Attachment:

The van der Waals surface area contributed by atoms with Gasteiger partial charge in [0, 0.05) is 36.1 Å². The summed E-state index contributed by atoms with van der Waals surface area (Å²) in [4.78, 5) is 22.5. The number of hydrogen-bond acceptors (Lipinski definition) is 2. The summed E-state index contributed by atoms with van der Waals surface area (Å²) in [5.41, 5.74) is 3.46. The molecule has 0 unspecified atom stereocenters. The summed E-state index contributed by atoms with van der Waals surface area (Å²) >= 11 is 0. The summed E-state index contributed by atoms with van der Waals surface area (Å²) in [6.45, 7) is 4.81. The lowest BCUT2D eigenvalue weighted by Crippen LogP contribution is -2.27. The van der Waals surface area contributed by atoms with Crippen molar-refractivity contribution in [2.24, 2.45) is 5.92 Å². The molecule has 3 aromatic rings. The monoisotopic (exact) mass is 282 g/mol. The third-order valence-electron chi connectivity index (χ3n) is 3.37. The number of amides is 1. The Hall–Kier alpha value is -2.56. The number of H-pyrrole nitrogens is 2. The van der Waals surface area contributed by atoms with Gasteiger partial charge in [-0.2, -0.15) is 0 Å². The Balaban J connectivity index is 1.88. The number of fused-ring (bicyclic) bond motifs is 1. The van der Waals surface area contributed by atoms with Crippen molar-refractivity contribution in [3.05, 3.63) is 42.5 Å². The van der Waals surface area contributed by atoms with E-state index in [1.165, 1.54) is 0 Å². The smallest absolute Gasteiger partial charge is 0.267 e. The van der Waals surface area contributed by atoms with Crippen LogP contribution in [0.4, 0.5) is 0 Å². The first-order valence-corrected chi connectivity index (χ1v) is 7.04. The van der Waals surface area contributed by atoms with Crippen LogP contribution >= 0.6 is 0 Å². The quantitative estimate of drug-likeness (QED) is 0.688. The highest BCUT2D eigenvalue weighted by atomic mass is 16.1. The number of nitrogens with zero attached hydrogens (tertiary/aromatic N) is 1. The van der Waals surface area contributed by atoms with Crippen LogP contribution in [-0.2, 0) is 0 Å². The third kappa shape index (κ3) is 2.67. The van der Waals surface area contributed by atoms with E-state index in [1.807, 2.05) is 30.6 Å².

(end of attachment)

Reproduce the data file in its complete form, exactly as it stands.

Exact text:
The van der Waals surface area contributed by atoms with Gasteiger partial charge in [0, 0.05) is 36.1 Å². The summed E-state index contributed by atoms with van der Waals surface area (Å²) in [4.78, 5) is 22.5. The number of hydrogen-bond acceptors (Lipinski definition) is 2. The summed E-state index contributed by atoms with van der Waals surface area (Å²) in [5.41, 5.74) is 3.46. The molecule has 0 unspecified atom stereocenters. The summed E-state index contributed by atoms with van der Waals surface area (Å²) >= 11 is 0. The summed E-state index contributed by atoms with van der Waals surface area (Å²) in [6.45, 7) is 4.81. The lowest BCUT2D eigenvalue weighted by Crippen LogP contribution is -2.27. The van der Waals surface area contributed by atoms with Crippen molar-refractivity contribution in [2.24, 2.45) is 5.92 Å². The molecule has 3 aromatic rings. The monoisotopic (exact) mass is 282 g/mol. The third-order valence-electron chi connectivity index (χ3n) is 3.37. The number of amides is 1. The Hall–Kier alpha value is -2.56. The number of H-pyrrole nitrogens is 2. The van der Waals surface area contributed by atoms with Gasteiger partial charge in [-0.2, -0.15) is 0 Å². The Balaban J connectivity index is 1.88. The number of fused-ring (bicyclic) bond motifs is 1. The van der Waals surface area contributed by atoms with Crippen molar-refractivity contribution in [3.05, 3.63) is 42.5 Å². The van der Waals surface area contributed by atoms with E-state index in [1.165, 1.54) is 0 Å². The smallest absolute Gasteiger partial charge is 0.267 e. The van der Waals surface area contributed by atoms with Crippen LogP contribution in [0.4, 0.5) is 0 Å². The first-order valence-corrected chi connectivity index (χ1v) is 7.04. The van der Waals surface area contributed by atoms with Crippen LogP contribution >= 0.6 is 0 Å². The quantitative estimate of drug-likeness (QED) is 0.688. The highest BCUT2D eigenvalue weighted by atomic mass is 16.1. The number of nitrogens with zero attached hydrogens (tertiary/aromatic N) is 1. The van der Waals surface area contributed by atoms with Crippen LogP contribution in [-0.2, 0) is 0 Å². The third kappa shape index (κ3) is 2.67. The van der Waals surface area contributed by atoms with E-state index in [1.807, 2.05) is 30.6 Å².